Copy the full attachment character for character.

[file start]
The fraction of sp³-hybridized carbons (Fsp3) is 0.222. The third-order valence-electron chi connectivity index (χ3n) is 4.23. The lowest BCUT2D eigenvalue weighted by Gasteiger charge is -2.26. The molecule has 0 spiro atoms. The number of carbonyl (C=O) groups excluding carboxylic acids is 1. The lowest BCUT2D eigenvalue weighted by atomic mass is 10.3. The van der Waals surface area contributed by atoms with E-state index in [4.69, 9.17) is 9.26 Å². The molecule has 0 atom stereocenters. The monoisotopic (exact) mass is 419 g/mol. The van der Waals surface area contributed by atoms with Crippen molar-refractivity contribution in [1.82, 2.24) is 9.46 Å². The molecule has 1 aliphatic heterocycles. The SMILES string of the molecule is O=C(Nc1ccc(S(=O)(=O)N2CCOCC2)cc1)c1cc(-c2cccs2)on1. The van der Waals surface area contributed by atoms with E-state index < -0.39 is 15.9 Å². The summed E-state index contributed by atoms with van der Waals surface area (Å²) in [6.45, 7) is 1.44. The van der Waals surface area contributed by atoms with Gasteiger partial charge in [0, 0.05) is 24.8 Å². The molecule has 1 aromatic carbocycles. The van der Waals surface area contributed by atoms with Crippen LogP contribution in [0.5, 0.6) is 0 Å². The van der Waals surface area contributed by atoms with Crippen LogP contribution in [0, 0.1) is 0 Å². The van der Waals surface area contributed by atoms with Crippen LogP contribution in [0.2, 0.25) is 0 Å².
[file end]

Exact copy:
The fraction of sp³-hybridized carbons (Fsp3) is 0.222. The third-order valence-electron chi connectivity index (χ3n) is 4.23. The lowest BCUT2D eigenvalue weighted by Gasteiger charge is -2.26. The molecule has 0 spiro atoms. The number of carbonyl (C=O) groups excluding carboxylic acids is 1. The lowest BCUT2D eigenvalue weighted by atomic mass is 10.3. The van der Waals surface area contributed by atoms with E-state index in [4.69, 9.17) is 9.26 Å². The molecule has 0 atom stereocenters. The monoisotopic (exact) mass is 419 g/mol. The van der Waals surface area contributed by atoms with Crippen molar-refractivity contribution in [1.82, 2.24) is 9.46 Å². The molecule has 1 aliphatic heterocycles. The SMILES string of the molecule is O=C(Nc1ccc(S(=O)(=O)N2CCOCC2)cc1)c1cc(-c2cccs2)on1. The van der Waals surface area contributed by atoms with E-state index < -0.39 is 15.9 Å². The summed E-state index contributed by atoms with van der Waals surface area (Å²) in [6.45, 7) is 1.44. The van der Waals surface area contributed by atoms with Gasteiger partial charge in [0, 0.05) is 24.8 Å². The molecule has 1 aromatic carbocycles. The van der Waals surface area contributed by atoms with Crippen LogP contribution in [0.5, 0.6) is 0 Å². The van der Waals surface area contributed by atoms with Crippen LogP contribution in [0, 0.1) is 0 Å². The van der Waals surface area contributed by atoms with Crippen LogP contribution in [0.2, 0.25) is 0 Å².